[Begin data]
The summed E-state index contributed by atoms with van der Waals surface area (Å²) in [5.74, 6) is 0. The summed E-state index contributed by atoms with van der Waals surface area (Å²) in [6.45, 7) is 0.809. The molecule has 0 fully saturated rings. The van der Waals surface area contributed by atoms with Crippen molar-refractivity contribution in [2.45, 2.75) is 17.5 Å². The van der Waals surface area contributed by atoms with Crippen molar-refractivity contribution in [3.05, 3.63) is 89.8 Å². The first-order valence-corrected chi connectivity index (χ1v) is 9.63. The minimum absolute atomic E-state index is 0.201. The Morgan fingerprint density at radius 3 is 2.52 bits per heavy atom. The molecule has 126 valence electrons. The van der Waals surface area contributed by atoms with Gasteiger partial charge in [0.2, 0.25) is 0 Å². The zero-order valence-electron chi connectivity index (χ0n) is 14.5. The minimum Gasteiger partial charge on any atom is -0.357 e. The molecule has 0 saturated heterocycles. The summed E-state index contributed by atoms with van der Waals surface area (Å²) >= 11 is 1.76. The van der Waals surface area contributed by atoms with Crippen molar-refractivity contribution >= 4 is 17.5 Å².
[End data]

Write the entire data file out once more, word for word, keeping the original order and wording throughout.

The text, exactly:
The summed E-state index contributed by atoms with van der Waals surface area (Å²) in [5.74, 6) is 0. The summed E-state index contributed by atoms with van der Waals surface area (Å²) in [6.45, 7) is 0.809. The molecule has 0 fully saturated rings. The van der Waals surface area contributed by atoms with Crippen molar-refractivity contribution in [2.45, 2.75) is 17.5 Å². The van der Waals surface area contributed by atoms with Crippen molar-refractivity contribution in [3.05, 3.63) is 89.8 Å². The first-order valence-corrected chi connectivity index (χ1v) is 9.63. The minimum absolute atomic E-state index is 0.201. The Morgan fingerprint density at radius 3 is 2.52 bits per heavy atom. The molecule has 126 valence electrons. The van der Waals surface area contributed by atoms with Gasteiger partial charge in [0.2, 0.25) is 0 Å². The zero-order valence-electron chi connectivity index (χ0n) is 14.5. The minimum Gasteiger partial charge on any atom is -0.357 e. The molecule has 0 saturated heterocycles. The summed E-state index contributed by atoms with van der Waals surface area (Å²) >= 11 is 1.76. The van der Waals surface area contributed by atoms with Crippen molar-refractivity contribution >= 4 is 17.5 Å².